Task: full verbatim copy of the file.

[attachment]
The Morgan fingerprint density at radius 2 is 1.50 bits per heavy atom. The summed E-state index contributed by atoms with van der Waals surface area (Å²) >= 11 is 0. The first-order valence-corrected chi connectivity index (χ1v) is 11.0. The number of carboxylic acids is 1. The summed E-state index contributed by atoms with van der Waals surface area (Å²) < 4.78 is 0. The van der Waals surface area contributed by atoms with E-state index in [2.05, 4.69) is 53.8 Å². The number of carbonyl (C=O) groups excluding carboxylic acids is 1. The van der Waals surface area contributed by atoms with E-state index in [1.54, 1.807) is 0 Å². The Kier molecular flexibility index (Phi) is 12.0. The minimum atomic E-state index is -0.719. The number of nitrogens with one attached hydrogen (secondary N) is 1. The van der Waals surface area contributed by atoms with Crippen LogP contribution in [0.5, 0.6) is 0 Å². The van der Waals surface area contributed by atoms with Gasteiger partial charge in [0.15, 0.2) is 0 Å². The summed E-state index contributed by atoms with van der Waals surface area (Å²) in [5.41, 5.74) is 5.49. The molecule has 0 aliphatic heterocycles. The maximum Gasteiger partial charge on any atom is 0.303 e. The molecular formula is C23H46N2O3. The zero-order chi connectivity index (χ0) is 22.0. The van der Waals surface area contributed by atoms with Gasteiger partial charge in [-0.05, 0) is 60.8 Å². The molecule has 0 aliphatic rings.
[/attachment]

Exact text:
The Morgan fingerprint density at radius 2 is 1.50 bits per heavy atom. The summed E-state index contributed by atoms with van der Waals surface area (Å²) >= 11 is 0. The first-order valence-corrected chi connectivity index (χ1v) is 11.0. The number of carboxylic acids is 1. The summed E-state index contributed by atoms with van der Waals surface area (Å²) < 4.78 is 0. The van der Waals surface area contributed by atoms with E-state index in [2.05, 4.69) is 53.8 Å². The number of carbonyl (C=O) groups excluding carboxylic acids is 1. The van der Waals surface area contributed by atoms with E-state index in [1.54, 1.807) is 0 Å². The Kier molecular flexibility index (Phi) is 12.0. The minimum atomic E-state index is -0.719. The number of nitrogens with one attached hydrogen (secondary N) is 1. The van der Waals surface area contributed by atoms with Crippen LogP contribution in [0.5, 0.6) is 0 Å². The van der Waals surface area contributed by atoms with Gasteiger partial charge in [0.15, 0.2) is 0 Å². The summed E-state index contributed by atoms with van der Waals surface area (Å²) in [5.41, 5.74) is 5.49. The molecule has 0 aliphatic heterocycles. The maximum Gasteiger partial charge on any atom is 0.303 e. The molecular formula is C23H46N2O3. The zero-order chi connectivity index (χ0) is 22.0. The van der Waals surface area contributed by atoms with Gasteiger partial charge in [-0.05, 0) is 60.8 Å². The molecule has 0 aliphatic rings.